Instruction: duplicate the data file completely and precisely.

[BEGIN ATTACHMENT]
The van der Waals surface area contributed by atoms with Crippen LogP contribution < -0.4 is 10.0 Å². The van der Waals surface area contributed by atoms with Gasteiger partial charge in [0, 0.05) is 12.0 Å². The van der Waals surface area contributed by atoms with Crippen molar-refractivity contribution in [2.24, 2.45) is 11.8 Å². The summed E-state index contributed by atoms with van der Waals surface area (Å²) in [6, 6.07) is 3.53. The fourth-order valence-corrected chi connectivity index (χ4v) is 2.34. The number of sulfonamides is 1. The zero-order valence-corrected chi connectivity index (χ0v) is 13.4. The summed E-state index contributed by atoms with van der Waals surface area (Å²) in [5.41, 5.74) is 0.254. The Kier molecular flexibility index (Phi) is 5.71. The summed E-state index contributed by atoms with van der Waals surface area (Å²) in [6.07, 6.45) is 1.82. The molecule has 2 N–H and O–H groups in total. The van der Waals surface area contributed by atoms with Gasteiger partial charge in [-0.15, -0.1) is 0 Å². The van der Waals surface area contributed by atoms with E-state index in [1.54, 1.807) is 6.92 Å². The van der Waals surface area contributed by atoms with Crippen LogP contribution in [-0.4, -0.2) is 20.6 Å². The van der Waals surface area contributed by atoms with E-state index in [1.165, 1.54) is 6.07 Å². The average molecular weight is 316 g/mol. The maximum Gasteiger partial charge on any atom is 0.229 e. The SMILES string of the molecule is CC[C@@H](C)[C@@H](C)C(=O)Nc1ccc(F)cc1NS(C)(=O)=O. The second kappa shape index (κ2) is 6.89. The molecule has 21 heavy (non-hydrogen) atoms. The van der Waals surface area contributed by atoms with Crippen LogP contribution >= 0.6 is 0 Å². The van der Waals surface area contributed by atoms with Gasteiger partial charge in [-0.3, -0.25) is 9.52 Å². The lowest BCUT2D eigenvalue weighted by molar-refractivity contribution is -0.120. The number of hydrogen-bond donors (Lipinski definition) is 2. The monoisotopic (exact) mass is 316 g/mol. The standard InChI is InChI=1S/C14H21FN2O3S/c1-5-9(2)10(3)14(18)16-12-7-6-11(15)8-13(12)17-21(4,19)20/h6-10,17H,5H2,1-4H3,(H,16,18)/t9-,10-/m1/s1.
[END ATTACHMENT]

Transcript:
The van der Waals surface area contributed by atoms with Crippen LogP contribution < -0.4 is 10.0 Å². The van der Waals surface area contributed by atoms with Gasteiger partial charge in [0, 0.05) is 12.0 Å². The van der Waals surface area contributed by atoms with Crippen molar-refractivity contribution in [2.24, 2.45) is 11.8 Å². The summed E-state index contributed by atoms with van der Waals surface area (Å²) in [6, 6.07) is 3.53. The fourth-order valence-corrected chi connectivity index (χ4v) is 2.34. The number of sulfonamides is 1. The zero-order valence-corrected chi connectivity index (χ0v) is 13.4. The summed E-state index contributed by atoms with van der Waals surface area (Å²) in [5.41, 5.74) is 0.254. The Kier molecular flexibility index (Phi) is 5.71. The summed E-state index contributed by atoms with van der Waals surface area (Å²) in [6.07, 6.45) is 1.82. The molecule has 2 N–H and O–H groups in total. The van der Waals surface area contributed by atoms with Gasteiger partial charge in [-0.15, -0.1) is 0 Å². The van der Waals surface area contributed by atoms with E-state index in [1.54, 1.807) is 6.92 Å². The van der Waals surface area contributed by atoms with Crippen LogP contribution in [-0.4, -0.2) is 20.6 Å². The van der Waals surface area contributed by atoms with E-state index in [1.165, 1.54) is 6.07 Å². The average molecular weight is 316 g/mol. The maximum Gasteiger partial charge on any atom is 0.229 e. The SMILES string of the molecule is CC[C@@H](C)[C@@H](C)C(=O)Nc1ccc(F)cc1NS(C)(=O)=O. The second kappa shape index (κ2) is 6.89. The molecule has 21 heavy (non-hydrogen) atoms. The van der Waals surface area contributed by atoms with Crippen LogP contribution >= 0.6 is 0 Å². The van der Waals surface area contributed by atoms with Gasteiger partial charge in [-0.3, -0.25) is 9.52 Å². The lowest BCUT2D eigenvalue weighted by molar-refractivity contribution is -0.120. The number of hydrogen-bond donors (Lipinski definition) is 2. The monoisotopic (exact) mass is 316 g/mol. The standard InChI is InChI=1S/C14H21FN2O3S/c1-5-9(2)10(3)14(18)16-12-7-6-11(15)8-13(12)17-21(4,19)20/h6-10,17H,5H2,1-4H3,(H,16,18)/t9-,10-/m1/s1.